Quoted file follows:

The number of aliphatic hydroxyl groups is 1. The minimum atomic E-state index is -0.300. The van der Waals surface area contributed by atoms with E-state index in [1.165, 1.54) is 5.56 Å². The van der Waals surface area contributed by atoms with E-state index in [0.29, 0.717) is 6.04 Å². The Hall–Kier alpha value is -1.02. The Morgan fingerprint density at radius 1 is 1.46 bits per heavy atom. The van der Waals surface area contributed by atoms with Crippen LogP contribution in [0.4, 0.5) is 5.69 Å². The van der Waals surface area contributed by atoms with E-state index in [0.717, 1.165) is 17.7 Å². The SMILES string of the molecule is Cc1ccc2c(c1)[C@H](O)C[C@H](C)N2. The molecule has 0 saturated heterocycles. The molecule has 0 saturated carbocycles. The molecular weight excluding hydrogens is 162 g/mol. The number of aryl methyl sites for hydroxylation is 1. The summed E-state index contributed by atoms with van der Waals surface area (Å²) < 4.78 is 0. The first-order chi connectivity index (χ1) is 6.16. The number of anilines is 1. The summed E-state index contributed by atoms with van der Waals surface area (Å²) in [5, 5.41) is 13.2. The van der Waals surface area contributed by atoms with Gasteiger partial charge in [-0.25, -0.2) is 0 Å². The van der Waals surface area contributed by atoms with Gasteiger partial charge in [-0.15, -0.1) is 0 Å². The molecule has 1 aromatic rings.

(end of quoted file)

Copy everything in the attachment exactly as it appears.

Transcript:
The number of aliphatic hydroxyl groups is 1. The minimum atomic E-state index is -0.300. The van der Waals surface area contributed by atoms with E-state index in [1.165, 1.54) is 5.56 Å². The van der Waals surface area contributed by atoms with E-state index in [0.29, 0.717) is 6.04 Å². The Hall–Kier alpha value is -1.02. The Morgan fingerprint density at radius 1 is 1.46 bits per heavy atom. The van der Waals surface area contributed by atoms with Crippen LogP contribution in [0.4, 0.5) is 5.69 Å². The van der Waals surface area contributed by atoms with E-state index in [0.717, 1.165) is 17.7 Å². The SMILES string of the molecule is Cc1ccc2c(c1)[C@H](O)C[C@H](C)N2. The molecule has 0 saturated heterocycles. The molecule has 0 saturated carbocycles. The molecular weight excluding hydrogens is 162 g/mol. The number of aryl methyl sites for hydroxylation is 1. The summed E-state index contributed by atoms with van der Waals surface area (Å²) < 4.78 is 0. The first-order chi connectivity index (χ1) is 6.16. The number of anilines is 1. The summed E-state index contributed by atoms with van der Waals surface area (Å²) in [5, 5.41) is 13.2. The van der Waals surface area contributed by atoms with Gasteiger partial charge in [-0.25, -0.2) is 0 Å². The van der Waals surface area contributed by atoms with Gasteiger partial charge in [-0.15, -0.1) is 0 Å². The molecule has 1 aromatic rings.